Deap Vally – Femejism
What’s the best way to avoid the cliche, lame-o questions of being women in a band? Name your album in a way that’s going to cause confrontation from the start, challenge that bullshit patriarchal thinking and make a record that jumps out of speakers as if it’s ready to burn down the whole fucking world. Until now, Deap Vally have mined the rock duo seam in a methodical, workperson way. A few good songs but never blowing minds. On Femejism, they break free of major label shackles and get themselves into a position where they can make an independent statement. It works. Gonnawanna plays like a red hot manifesto, kicking ass down to the fade out. Post Funk gets into a tight little groove, filling out every corner with greasy guitars. Teenage Queen has enough swagger to floor ISIS in one fell swoop. This is a serious artistic statement that packs enough surprises and songwriting succulence for most bands to feel ashamed at their own lacklustre attempts. Make no mistake, Femejism pulls no punches. Buy it. 5/5
Janet Jackson – Rhythm Nation
By 1989, Janet Jackson had already shown up her brother by releasing Control in 1986 and providing the true follow-up to Thriller. Something that Michael really agonised over the rest of that decade. After MJ had dicked around with making Bad, his sister knocked out Rhythm Nation in half the time with a concept album that challenged social issues in late-eighties America. Rhythm Nation pulses with the samples, synth basslines and plenty of new jack swing thanks to the producing talents of Jam & Lewis. There’s a glimpse into what the 90s would bring for R&B, this is the blueprint right here. It’s a real legacy record. It suffers a little from a lack of editing. No album ever needs to be longer than 45 minutes, right? And in parts, it sounds as dated as 1989 can sound. But still, Janet’s talent and credibility was in ascension just as her brother started a very slow decline. Plenty of talent in that Jackson family, this record is part of that gold standard. 4/5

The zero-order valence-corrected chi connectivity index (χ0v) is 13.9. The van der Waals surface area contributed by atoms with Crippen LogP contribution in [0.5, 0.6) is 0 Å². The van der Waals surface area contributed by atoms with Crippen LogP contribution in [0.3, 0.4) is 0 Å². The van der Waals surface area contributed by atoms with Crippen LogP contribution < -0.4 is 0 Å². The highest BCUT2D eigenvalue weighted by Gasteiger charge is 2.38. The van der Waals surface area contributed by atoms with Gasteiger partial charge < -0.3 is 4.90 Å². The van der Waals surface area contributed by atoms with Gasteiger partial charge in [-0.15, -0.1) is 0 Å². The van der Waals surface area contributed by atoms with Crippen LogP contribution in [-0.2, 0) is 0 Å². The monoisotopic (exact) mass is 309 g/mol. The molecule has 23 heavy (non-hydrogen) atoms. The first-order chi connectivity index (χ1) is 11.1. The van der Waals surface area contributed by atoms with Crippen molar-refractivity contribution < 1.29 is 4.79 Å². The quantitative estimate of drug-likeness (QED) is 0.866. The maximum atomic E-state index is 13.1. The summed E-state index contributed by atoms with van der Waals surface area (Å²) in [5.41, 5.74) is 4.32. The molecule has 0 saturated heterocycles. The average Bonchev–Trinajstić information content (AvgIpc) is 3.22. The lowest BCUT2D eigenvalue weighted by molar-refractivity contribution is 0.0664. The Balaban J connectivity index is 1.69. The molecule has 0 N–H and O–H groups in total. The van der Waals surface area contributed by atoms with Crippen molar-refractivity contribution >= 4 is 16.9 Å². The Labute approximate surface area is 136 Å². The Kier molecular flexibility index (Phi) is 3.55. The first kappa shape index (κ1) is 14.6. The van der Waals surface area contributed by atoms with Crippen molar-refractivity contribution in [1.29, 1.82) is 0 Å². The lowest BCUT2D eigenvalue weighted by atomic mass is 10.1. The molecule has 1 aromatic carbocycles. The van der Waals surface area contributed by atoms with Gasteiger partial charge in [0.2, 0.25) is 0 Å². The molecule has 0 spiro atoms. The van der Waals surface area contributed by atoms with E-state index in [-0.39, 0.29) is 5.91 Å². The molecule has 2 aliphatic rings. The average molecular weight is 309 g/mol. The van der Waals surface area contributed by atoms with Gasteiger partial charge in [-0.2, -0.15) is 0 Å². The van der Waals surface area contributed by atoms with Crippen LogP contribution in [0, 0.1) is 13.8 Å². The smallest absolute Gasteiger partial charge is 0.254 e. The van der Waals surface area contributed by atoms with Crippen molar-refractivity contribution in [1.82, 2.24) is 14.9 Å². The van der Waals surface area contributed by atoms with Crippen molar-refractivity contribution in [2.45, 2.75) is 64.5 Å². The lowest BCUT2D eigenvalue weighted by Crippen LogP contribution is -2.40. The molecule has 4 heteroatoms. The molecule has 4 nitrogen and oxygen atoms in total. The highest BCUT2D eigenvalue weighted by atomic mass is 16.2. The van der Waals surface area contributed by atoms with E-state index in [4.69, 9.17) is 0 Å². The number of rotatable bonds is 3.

WYFOFBATH – Technique
WYFOFBATH pick up where Dammerels left off, eyeing distant stars as their psych rocket plows further into the deepest regions of ink black space. While they’re a band that need to be seen live, due to their immense sound, it’s fun to be in charge of the volume control and attempt to decipher the cryptic lyrics within. Eyetest opens at the farthest point from this dimension, crawling out of a wormhole, tendrils sticky wet as it prepares to invade your listening space. Sinister synth sounds are augmented by guitar and glorious lo-fi drums and you are sucked into a stereophonic repetition that takes you into the dark recesses of your own subconscious. These boys aren’t fucking around. It takes you further into the void and the creepy synths scream like tormented banshees, giving their edge to the music that no analogue instrument could. There’s a real sense of macabre and malaise in these songs that stick with you for hours, days, weeks after hearing them. WYFOFBATH stir up the mud in your mind and you never quite feel the same after experiencing them for the first time. I think they take quite a lot joy from that. Those magnificent, sonic bastards.